Brussels might have started to get used to the sharp-tongued former Russian ambassador to NATO Dmitry Rogozin, but Moldova is only in the early stages of doing so. After a stint in Brussels, Rogozin moved back to Moscow last December to be appointed deputy prime-minister in charge of the military-industrial complex. Rogozin is a Russian populist nationalist politician with huge
(rumour has it presidential) ambitions. A couple of weeks ago he was also appointed special representative of the Russian president on Transnistria (rather than on conflict settlement in Transnistria) and co-chair of the Russian-Moldovan intergovernmental commission on economic cooperation. The move was badly staged. The Moldovans learned about it from the media. The appointment came in the same package as the nomination of two Russian regional governors (of Krasnodar Krai and North Ossetia) as ‘special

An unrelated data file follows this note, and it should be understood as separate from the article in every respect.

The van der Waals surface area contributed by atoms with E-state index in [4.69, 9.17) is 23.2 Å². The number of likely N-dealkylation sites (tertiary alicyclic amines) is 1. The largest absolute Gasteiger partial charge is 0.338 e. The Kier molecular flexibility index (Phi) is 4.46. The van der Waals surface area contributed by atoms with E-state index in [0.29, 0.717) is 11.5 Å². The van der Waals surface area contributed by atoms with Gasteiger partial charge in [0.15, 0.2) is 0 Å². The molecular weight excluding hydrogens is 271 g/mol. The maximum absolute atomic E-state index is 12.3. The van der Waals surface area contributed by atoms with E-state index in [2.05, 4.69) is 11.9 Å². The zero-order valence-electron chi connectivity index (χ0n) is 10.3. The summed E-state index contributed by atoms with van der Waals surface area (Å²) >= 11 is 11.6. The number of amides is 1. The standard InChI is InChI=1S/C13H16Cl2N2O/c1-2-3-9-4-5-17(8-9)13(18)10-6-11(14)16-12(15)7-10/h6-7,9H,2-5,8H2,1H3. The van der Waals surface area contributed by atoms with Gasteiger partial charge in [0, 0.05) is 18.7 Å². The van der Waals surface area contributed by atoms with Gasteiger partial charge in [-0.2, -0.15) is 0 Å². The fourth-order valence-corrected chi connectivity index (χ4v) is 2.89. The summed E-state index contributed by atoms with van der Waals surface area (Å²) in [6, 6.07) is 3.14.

Chinesische Experten und Intellektuelle analysieren im ECFR-Essayband „China 3.0“ die politischen Trends, die das neue China ausmachen.
The worst case scenario can be avoided by moving power-sharing from paper to reality.
China's relations with its four Northeast Asian neighbours need rethinking
With the prospect of a referendum before 2017, a British Exit from the EU led by a Europhobic elite is a real possibility – with disasterous consequences.
In order to negotiate a meaningful treaty, Europeans need to unify around a negotiating mandate that reconciles their different interests.